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Celebrating National Occupational Therapy Month


woman standing on a boat in the ocean holding a giant brown fish
Kerstin enjoying fishing in Prince Rupert!

October is National Occupational Therapy Month, where we highlight how occupational therapy can support people to stay safe at home. As part of our celebrations, we’ve been sharing stories to highlight occupational therapists from across the North. Take a journey with us and discover how occupational therapy can positively impact your life!

For our second interview, we talked to Kerstin Swanson, an occupational therapist working in Prince Rupert. Here’s what Kerstin had to say about her role as an occupational therapist. 

Tell us about your work

I’m an early intervention pediatric occupational therapist, working with children from birth until they enter school. I’m based out of a clinic in the Prince Rupert Regional Hospital, but I see people in the community, their homes, and daycare or pre-school.

I graduated in December 2020 and started working in April 2021. So I’ve just been in my role for about six months now! I’m originally from a small town in Southern Alberta, but really wanted to work in a Northern rural community. I was looking at job postings in Northern Health and saw a pediatric occupational therapy position in Prince Rupert. I talked to someone who works in the community about how they liked living there and they convinced me to take the leap and move!

How would you describe your work as an occupational therapist?

I find that my role is hard to describe! Overall, I look at how children function in their environments on a day-to-day basis. For the age group that I work with, it’s about how they eat, sleep and go to the bathroom (basic self-care activities) and how they interact with other children (socialization skills), as well as any social/emotional development concerns. I also cover fine motor and pre-kindergarten skills.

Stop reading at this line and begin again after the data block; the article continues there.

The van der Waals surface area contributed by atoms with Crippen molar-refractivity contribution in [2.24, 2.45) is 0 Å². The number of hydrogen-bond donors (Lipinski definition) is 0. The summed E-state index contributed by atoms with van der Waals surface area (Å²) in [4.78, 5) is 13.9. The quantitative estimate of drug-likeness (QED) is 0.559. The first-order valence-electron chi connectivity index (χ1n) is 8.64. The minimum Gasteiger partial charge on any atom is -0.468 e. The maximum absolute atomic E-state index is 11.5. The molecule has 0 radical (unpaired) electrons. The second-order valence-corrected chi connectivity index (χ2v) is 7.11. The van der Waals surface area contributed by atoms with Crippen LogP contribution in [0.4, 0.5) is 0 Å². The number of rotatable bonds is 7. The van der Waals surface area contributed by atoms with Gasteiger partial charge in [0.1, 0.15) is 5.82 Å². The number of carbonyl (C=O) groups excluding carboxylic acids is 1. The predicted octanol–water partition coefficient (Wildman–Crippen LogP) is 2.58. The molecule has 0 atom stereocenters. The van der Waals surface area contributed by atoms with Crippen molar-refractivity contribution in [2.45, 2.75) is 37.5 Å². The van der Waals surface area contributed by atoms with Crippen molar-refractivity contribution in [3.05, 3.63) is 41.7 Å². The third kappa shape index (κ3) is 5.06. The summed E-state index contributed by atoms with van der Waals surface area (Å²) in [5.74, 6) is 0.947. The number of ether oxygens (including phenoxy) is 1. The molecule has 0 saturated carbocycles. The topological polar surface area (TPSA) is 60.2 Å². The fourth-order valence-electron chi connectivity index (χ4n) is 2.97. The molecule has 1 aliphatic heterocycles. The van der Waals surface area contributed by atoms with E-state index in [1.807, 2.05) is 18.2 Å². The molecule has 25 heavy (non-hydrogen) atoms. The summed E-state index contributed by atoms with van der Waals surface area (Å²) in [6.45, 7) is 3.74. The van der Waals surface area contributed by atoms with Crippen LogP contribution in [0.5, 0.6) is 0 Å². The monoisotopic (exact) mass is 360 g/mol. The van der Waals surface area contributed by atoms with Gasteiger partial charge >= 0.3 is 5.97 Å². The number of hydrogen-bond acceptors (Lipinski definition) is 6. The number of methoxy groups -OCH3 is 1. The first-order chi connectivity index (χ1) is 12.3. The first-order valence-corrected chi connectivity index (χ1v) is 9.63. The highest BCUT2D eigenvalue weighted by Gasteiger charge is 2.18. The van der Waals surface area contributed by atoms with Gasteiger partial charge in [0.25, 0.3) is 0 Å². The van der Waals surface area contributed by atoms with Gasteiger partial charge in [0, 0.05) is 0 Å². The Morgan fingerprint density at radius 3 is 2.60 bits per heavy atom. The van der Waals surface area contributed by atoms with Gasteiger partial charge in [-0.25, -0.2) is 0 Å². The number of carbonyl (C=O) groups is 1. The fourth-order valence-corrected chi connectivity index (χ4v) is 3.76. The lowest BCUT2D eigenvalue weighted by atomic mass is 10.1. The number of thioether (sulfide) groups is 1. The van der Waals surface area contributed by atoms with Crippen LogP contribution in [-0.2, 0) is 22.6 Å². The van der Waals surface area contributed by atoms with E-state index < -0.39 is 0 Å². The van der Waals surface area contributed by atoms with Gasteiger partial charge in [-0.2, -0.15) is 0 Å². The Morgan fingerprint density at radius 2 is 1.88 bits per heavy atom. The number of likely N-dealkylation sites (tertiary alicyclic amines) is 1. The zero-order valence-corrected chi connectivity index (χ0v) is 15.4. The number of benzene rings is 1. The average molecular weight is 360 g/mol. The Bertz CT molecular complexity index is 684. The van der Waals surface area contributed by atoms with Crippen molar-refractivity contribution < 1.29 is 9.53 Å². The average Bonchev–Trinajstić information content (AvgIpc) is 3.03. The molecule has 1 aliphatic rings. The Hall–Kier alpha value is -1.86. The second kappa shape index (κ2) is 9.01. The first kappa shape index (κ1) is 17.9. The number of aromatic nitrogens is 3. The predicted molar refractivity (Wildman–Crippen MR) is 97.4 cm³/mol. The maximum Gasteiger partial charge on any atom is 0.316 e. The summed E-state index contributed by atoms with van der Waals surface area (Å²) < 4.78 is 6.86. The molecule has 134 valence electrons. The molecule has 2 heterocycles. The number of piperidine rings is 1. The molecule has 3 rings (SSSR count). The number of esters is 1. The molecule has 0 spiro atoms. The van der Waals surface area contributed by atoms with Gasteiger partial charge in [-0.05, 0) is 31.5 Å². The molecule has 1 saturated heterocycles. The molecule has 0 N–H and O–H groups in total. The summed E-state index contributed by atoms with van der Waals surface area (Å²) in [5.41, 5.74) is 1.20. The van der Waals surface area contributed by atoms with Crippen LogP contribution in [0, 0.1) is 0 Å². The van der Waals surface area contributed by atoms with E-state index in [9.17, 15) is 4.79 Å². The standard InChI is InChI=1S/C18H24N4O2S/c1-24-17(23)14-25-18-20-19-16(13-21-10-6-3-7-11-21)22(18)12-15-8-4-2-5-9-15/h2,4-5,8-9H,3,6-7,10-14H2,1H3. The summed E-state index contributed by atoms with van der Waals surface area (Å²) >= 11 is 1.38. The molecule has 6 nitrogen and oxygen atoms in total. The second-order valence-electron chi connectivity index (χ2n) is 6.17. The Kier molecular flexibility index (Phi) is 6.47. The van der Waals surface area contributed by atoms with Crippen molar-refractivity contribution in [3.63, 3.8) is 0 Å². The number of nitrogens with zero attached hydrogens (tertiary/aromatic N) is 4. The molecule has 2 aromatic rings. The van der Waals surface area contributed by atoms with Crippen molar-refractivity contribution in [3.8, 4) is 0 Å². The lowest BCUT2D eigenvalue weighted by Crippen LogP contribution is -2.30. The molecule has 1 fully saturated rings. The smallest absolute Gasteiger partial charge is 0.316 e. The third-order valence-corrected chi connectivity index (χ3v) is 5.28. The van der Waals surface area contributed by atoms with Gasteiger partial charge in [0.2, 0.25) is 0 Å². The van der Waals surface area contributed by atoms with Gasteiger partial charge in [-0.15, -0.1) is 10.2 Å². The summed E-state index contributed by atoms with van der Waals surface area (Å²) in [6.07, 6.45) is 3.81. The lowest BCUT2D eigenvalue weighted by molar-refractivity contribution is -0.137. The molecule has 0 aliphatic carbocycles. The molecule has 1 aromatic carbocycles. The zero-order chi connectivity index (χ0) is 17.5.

I work closely with physiotherapists and speech language pathologists in the community, and I’m supported by child development and infant programs. I receive referrals from pediatricians, speech language pathologists, and other health care team members. Families can self-refer as well.

The children I work with can be diagnosed with a wide variety of conditions, such as autism, cerebral palsy, genetic conditions or general developmental delays. With infants, feeding is a big component for occupational therapy, as well as looking at their developmental milestones to see if they’re meeting these at the recommended time.

What do you like about your role?

I love how I might work on one main goal with a client for a longer period of time, but along the way there are a lot of little victories to celebrate. I love how children see the world – it's great! They are so curious and love to explore their environments and social interactions. There’s also so much variety in my role. I’ll see a child at home, or at preschool, or at the clinic, and see how they thrive and interact in these different environments. I enjoy getting to know them on a more personal basis. Often my sessions with a client and their family are an hour or more, and you can really get to know them and what their day-to-day life might look like.

What impact does your role have on patients?

Early intervention is so key to the rest of a child’s development and functioning in adulthood. We do screening for a variety of skills to see how a child functions on a day-to-day basis to set them up for success later. We look at all the pieces to make sure a child is as supported as they can be, connect them with additional supports as needed, and help them grow as they move into school and get older. We also complete assessments to help identify if a child may need additional supports, as early as possible. For example, babies who had complicated births sometimes need feeding tubes; we help wean them off their feeding tubes and increase their independence.

What’s one thing about occupational therapy that you wish you could tell everyone?

I think it’s a big myth that we only help people with their jobs, which is not true. Obviously, children don't have jobs!

Overall, we help anyone with anything that “occupies” their time. This could be work, self-care, leisure, or social interactions in all environments. We really look at how someone functions on a day-to-day basis to help them participate as optimally and independently as possible. In my case, with children, it's preschool, sleeping, eating, and going to the bathroom!